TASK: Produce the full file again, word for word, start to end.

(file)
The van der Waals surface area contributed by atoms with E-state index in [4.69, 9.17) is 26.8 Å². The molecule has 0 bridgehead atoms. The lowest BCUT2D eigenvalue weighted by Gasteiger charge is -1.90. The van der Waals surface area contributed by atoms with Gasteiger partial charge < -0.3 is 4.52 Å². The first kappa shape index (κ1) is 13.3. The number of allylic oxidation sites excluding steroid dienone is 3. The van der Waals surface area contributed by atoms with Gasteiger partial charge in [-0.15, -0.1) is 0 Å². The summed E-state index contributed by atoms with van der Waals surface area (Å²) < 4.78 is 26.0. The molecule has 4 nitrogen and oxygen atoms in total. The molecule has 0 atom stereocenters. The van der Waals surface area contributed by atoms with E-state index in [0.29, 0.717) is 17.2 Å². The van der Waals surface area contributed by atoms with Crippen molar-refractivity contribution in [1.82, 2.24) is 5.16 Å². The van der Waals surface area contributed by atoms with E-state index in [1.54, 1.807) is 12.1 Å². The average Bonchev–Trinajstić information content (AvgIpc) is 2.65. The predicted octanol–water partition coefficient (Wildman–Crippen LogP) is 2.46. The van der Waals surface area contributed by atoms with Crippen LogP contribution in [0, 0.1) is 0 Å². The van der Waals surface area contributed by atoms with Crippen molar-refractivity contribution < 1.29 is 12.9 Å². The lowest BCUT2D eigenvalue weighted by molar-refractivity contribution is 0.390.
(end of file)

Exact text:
The van der Waals surface area contributed by atoms with E-state index in [4.69, 9.17) is 26.8 Å². The molecule has 0 bridgehead atoms. The lowest BCUT2D eigenvalue weighted by Gasteiger charge is -1.90. The van der Waals surface area contributed by atoms with Gasteiger partial charge < -0.3 is 4.52 Å². The first kappa shape index (κ1) is 13.3. The number of allylic oxidation sites excluding steroid dienone is 3. The van der Waals surface area contributed by atoms with Gasteiger partial charge in [-0.15, -0.1) is 0 Å². The summed E-state index contributed by atoms with van der Waals surface area (Å²) < 4.78 is 26.0. The molecule has 4 nitrogen and oxygen atoms in total. The molecule has 0 atom stereocenters. The van der Waals surface area contributed by atoms with E-state index in [0.29, 0.717) is 17.2 Å². The van der Waals surface area contributed by atoms with Crippen molar-refractivity contribution in [1.82, 2.24) is 5.16 Å². The van der Waals surface area contributed by atoms with E-state index in [1.54, 1.807) is 12.1 Å². The average Bonchev–Trinajstić information content (AvgIpc) is 2.65. The predicted octanol–water partition coefficient (Wildman–Crippen LogP) is 2.46. The van der Waals surface area contributed by atoms with Crippen LogP contribution in [0, 0.1) is 0 Å². The van der Waals surface area contributed by atoms with Crippen molar-refractivity contribution < 1.29 is 12.9 Å². The lowest BCUT2D eigenvalue weighted by molar-refractivity contribution is 0.390.